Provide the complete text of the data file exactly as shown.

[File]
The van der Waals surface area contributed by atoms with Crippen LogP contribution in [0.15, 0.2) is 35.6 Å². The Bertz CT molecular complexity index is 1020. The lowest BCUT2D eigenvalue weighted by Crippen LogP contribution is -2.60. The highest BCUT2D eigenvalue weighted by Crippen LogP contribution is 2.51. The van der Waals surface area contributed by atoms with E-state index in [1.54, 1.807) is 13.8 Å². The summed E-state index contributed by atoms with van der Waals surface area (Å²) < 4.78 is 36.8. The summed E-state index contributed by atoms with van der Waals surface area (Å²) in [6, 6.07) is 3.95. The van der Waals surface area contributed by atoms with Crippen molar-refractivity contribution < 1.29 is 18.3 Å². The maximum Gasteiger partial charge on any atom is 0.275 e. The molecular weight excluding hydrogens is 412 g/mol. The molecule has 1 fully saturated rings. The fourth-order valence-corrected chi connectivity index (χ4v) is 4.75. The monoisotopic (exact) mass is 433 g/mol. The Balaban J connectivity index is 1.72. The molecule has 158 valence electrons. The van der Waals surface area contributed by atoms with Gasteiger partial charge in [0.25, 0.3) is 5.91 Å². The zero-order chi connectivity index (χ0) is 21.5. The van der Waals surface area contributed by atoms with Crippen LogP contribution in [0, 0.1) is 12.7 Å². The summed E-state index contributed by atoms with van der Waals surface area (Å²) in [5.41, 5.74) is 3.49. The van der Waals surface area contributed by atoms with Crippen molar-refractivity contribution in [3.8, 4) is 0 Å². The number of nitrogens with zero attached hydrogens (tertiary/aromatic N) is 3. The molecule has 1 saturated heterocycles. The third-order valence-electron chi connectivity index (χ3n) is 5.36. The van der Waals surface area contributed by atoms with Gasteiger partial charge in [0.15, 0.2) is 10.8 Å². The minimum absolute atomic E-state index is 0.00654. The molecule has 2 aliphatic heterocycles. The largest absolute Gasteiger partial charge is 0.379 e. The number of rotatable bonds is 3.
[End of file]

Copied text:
The van der Waals surface area contributed by atoms with Crippen LogP contribution in [0.15, 0.2) is 35.6 Å². The Bertz CT molecular complexity index is 1020. The lowest BCUT2D eigenvalue weighted by Crippen LogP contribution is -2.60. The highest BCUT2D eigenvalue weighted by Crippen LogP contribution is 2.51. The van der Waals surface area contributed by atoms with E-state index in [1.54, 1.807) is 13.8 Å². The summed E-state index contributed by atoms with van der Waals surface area (Å²) < 4.78 is 36.8. The summed E-state index contributed by atoms with van der Waals surface area (Å²) in [6, 6.07) is 3.95. The van der Waals surface area contributed by atoms with Crippen molar-refractivity contribution < 1.29 is 18.3 Å². The maximum Gasteiger partial charge on any atom is 0.275 e. The molecular weight excluding hydrogens is 412 g/mol. The molecule has 1 fully saturated rings. The fourth-order valence-corrected chi connectivity index (χ4v) is 4.75. The monoisotopic (exact) mass is 433 g/mol. The Balaban J connectivity index is 1.72. The molecule has 158 valence electrons. The van der Waals surface area contributed by atoms with Gasteiger partial charge in [0.25, 0.3) is 5.91 Å². The zero-order chi connectivity index (χ0) is 21.5. The van der Waals surface area contributed by atoms with Crippen LogP contribution in [0, 0.1) is 12.7 Å². The summed E-state index contributed by atoms with van der Waals surface area (Å²) in [5.41, 5.74) is 3.49. The van der Waals surface area contributed by atoms with Crippen molar-refractivity contribution in [3.8, 4) is 0 Å². The number of nitrogens with zero attached hydrogens (tertiary/aromatic N) is 3. The molecule has 1 saturated heterocycles. The third-order valence-electron chi connectivity index (χ3n) is 5.36. The van der Waals surface area contributed by atoms with Gasteiger partial charge in [0.15, 0.2) is 10.8 Å². The minimum absolute atomic E-state index is 0.00654. The molecule has 2 aliphatic heterocycles. The largest absolute Gasteiger partial charge is 0.379 e. The number of rotatable bonds is 3.